Categories: Technology Tags: , , ,

What you should know about the Facebook Juggernaut

November 8, 2009 3 comments

facebook-logoMark Zuckerberg, founder and CEO of Facebook, debuted on the Forbes billionaire list with a $1.5b net worth, then dropped off when the economy turned sour.

Zuckerberg was quickly dubbed the next Bill Gates. Apart from the obvious similarities that they both dropped out of Harvard, both are in the tech sector and they both had been accused of gaining initial success from software codes written by someone else (Microsoft with DOS, and Facebook with ConnectU), they both share a lot more less obvious similarities.

Both Gates and Zuckerberg enjoyed creating computer programs and playing computer games in school. Both had professional parents (Gates’ father is a lawyer; Zuckerberg’s father is a dentist). And, both attended exclusive, private secondary schools.

Now Zuckerberg is back on the Forbes list with a $2 billion valuation from his 20% stake of Facebook, as the company he founded accepts $200m from a Russian investment group.

With 300 million registered users (and millions joining every month), and the countless hours we spend on the site every day, Facebook’s monetisation programme might just prove highly successful.

Facebook has already overtaken YouTube as the third most popular site on the Web. It hit all the important milestones faster than any company before it. Facebook also launched a new real-time search engine, a clear jab at Google.

Facebook has always been in a position to take a lead in real-time and social search because of the sheer amount of data the site has collected about what people are doing, the things they’re interested in, and what their social graph looks like. Paul Buchheit, the founder of FriendFeed, said the human link data at sites like Facebook “could ultimately be more valuable than the link data from the web” that Google’s search engine is based on – someone just needs to mine it.

Zuckerberg, an uber-geek, has been described as being “oblivious” and a “boy in the bubble” by Rolling Stone magazine. Regardless of what has been said, anyone who has met venture capitalist luminaries in pyjamas just because he could, and had “I’m CEO, Bitch” written on his business card, commands respect.

One thing that bugs me is the question of “How did Google let this happen [Facebook get away with it]?”. Google is a company with the keys to the “library of Alexandria” and the ability to technically render “two Sat-Nav companies worthless” by providing its services for free.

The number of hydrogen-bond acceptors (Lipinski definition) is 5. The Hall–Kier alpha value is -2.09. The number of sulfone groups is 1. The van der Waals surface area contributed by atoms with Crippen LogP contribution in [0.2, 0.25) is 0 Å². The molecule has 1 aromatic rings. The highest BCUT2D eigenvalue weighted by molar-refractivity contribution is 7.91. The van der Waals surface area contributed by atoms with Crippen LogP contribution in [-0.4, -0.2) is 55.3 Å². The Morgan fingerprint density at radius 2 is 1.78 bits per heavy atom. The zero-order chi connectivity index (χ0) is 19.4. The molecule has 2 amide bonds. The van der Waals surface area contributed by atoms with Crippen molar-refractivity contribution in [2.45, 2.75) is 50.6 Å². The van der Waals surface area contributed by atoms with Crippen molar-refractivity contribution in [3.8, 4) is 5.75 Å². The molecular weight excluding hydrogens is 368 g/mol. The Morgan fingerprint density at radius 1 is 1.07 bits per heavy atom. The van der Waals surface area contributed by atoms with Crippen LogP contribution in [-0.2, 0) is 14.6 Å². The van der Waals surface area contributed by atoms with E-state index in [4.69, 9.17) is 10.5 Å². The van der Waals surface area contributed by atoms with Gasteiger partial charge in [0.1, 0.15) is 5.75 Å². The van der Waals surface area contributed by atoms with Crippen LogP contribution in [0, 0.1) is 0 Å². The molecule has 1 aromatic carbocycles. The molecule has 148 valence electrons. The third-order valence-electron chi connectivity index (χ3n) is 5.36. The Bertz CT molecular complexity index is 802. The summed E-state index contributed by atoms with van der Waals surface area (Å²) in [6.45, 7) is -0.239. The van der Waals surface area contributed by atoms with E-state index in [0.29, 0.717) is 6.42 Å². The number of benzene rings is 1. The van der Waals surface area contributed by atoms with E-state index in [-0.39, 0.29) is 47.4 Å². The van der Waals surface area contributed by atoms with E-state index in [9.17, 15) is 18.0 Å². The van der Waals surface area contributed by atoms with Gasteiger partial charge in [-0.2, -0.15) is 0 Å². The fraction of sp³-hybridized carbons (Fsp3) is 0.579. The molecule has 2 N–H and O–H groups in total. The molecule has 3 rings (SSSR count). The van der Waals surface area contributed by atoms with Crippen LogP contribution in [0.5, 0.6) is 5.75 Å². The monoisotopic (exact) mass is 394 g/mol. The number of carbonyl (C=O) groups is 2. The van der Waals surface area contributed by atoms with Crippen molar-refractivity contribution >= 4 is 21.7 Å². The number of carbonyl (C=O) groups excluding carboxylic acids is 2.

If Google couldn’t stop Facebook, who can?

The smart money is already betting that he is the next Bill Gates. History will look back and say: Gates and Microsoft revolutionised the way we use computers, whilst Zuckerberg and Facebook revolutionised the way we social network. When Facebook goes public, it will be a big payday for a lot of employees.

Can Facebook unseat Google as the new darling of Silicon Valley?

No Business Plan? No Problem

November 8, 2009 2 comments

Can you really follow the mantra “Build it and they will come”? Apparently, yes, you can. Gather a large following first, then figure out how to monetise it later. YouTube did it, Facebook did it, and now Twitter is going down that same route.

Twitter recently closed another round of funding which values the company at one billion dollars. The only problem is there is “no clear” business plan, or at least that is what the media would have us believe. A simple Google search on the keywords “Twitter business plan” returned 275,000,000 results. I guess I am not alone when it comes to the obsession with Twitter’s plan to make money.

Sound like the ’90s dotcom boom? Well, not really.

If the ’90s dotcom boom taught us anything, it is, IPO first, make money later. The problem is they all had a “plan”, they just did not keep to the plan.

If YouTube, Facebook and Twitter are going to teach us anything, it is to build a large following first, make money later. Even though they had “no plan”, they are all making money (except Twitter for now) or show great potential to.

Moral of the story: most business plans are not worth the paper they are printed on (or the hard disc they are ferromagnetically etched on)

Leaked documents show Twitter is hoping to be the first to one billion users, and, in their own words, to become “the pulse of the planet”,

Think Google and Facebook are gonna sit and wait and do nothing? (Forget Microsoft, Bill Gates is too busy redistributing his wealth now that he’s retired.)